'The Trigger Effect & Body Count' [Double Feature]
(Kyle MacLachlan, Elizabeth Shue, Dermot Mulroney, et al / Blu-ray / R / 2019 / Mill Creek Entertainment)
Overview: Academy Award nominee Elisabeth Shue stars with Kyle MacLachlan and Dermot Mulroney in 'The Trigger Effect,' an intensely gripping story of a mysterious power failure that leads to the social breakdown of a major city.
All forms of communication are wiped out-no electricity, no cash machines and no telecommunication. Now everything that society has taken for granted no longer works...and ordinary rules no longer apply.
In 'Body Count,' when an art museum heist goes terribly wrong and one of their own ends up dead, professional criminals are forced to head south with the law on their heels every step of the way.
As the chase continues, they meet a seductive con artist who wants in on the action. With so much on the line, they must now decide if anyone can really be trusted.
Blu-ray Verdict: In 'The Trigger Effect' (1996), Matthew and Annie-Kay are a typically white, middle-class family living in the suburbs in a marriage where the passion has died and been replaced with a child and responsibility.
Life is safe, life is familiar and life is secure. However a power failure starts changes and tensions within the city and their community as looting spreads and the police cannot cope.
As the fear reaches them their friend Joe encourages them to take action to either prepare for the worst or try and escape the city before the whole thing collapses.
Opening with a couple of wolves tearing at the corpse of another wolf, this film had the potential to be an interesting and engaging character piece that would force its own audience to ask questions about itself and about its idea of "society" and morality within that idea of society.
It starts reasonably well by setting up a couple of stock figures that we can sort of identify with (the white couple, the black people, the rough men, etc.) and initially does something with them before letting the average plot overtake the characters.
The narrative sees them facing obstacles and dealing with them (or not) in a way that follows a fairly ordinary thriller sort of path. This is so-so but nothing special since it never gets exciting in its own right and still suggests that we should be looking at the characters for our interest instead.
However the inability to really draw out a tapestry of people and reactions (not to mention a convincing picture of suburbia under pressure) is where the film falls down.
The actors are partly to blame even if the material wasn't there for them. MacLachlan starts out well with a typically "start no trouble" white professional but soon forgets being true to his character and just does what the script tells him.
Shue is poor from start to finish and I doubt that she would have done much more even with the material. Mulroney is OK with a basic character but perhaps that was just the fact that he is the "hothead" in the mix that made him more interesting to me when I was just looking for something to happen.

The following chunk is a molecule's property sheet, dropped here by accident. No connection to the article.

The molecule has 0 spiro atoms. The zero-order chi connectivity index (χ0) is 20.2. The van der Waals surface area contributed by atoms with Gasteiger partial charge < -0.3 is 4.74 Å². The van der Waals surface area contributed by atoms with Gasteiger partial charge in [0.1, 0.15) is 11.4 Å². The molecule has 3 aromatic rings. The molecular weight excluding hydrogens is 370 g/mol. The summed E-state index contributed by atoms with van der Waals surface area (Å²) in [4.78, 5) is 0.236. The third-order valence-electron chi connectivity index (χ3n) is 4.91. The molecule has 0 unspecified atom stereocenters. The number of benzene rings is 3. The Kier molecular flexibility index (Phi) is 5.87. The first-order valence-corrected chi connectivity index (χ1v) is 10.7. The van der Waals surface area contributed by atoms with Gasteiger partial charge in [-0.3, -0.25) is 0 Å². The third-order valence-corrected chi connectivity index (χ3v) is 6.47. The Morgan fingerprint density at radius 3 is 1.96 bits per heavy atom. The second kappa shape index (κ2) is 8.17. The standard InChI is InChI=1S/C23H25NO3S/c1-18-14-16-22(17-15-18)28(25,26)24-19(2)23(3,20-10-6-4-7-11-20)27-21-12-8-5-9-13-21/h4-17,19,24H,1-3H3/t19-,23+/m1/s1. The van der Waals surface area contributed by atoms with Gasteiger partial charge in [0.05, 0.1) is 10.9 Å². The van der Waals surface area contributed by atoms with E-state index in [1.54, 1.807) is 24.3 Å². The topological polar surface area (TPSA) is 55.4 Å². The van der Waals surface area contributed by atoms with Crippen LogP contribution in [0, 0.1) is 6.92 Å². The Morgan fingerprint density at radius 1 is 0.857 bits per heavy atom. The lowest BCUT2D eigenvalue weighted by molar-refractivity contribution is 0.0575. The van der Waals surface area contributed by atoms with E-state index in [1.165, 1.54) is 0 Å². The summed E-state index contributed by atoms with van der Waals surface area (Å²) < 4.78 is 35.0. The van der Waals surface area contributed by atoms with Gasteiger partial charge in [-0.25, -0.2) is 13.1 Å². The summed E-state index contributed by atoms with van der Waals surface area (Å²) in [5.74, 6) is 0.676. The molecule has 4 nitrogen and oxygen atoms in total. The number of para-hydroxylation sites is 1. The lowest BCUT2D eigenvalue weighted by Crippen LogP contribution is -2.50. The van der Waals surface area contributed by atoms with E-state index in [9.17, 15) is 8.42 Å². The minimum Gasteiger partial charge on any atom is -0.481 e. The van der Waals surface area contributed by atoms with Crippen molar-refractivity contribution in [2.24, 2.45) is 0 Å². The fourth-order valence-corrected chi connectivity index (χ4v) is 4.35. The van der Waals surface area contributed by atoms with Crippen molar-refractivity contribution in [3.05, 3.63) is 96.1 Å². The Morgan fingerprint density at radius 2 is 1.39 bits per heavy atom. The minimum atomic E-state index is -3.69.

Jones doesn't do much and a cameo from Rooker only made me wish that the film had been following his character instead.
Overall this is an average film that takes an interesting premise but does nothing at all with it. The basic plot seems to forget the character piece that it suggested it would be at the start and the more it does, the less interesting it becomes.
The cast features some familiar faces but none of them can raise the material or make it about their characters and eventually they just get on with driving the plot. So-so but should have been much more interesting than it was.
In 'Body Count' (1998), following his release from prison, Pike (Ving Rhames) teams up with Crane (Forest Whitaker), an old partner in crime, along with Hobbs (David Caruso), Booker (Donnie Wahlberg, Chino (John Leguizamo) to set up an art theft from a museum.
Chino's greed during the heist causes it to go awry resulting in Crane's death and a narrow escape with the stolen items. Only Crane and Pike knew the fence to whom the stolen items were to be fenced for $15m.
The balance of the movie consists of the remaining four partners attempting to transport the items to Miami to the fence, via car, with attempts to take a bus, and a train which don't pan out due to various personality conflicts among the thieves; and results in one partner killing another who winds up in the trunk of the car.
While en route, the now-threesome picks up Natalie (Linda Fiorentino) who adds another point of conflict among the thieves. The heist itself is shown in flashbacks during the trip. There is definitely violence in the movie resulting from the conflicts among the thieves and Natalie.
I found the movie to be engrossing throughout with interest in the interaction between the thieves; edgy, violent, keeps you guessing, a good ending, and good performances by all. This is a Widescreen Presentation (1.85:1) enhanced for 16x9 TVs.
'The Trigger Effect & Body Count' [Double Feature] [Blu-Ray] is out June 4th, 2019 via Mill Creek Entertainment.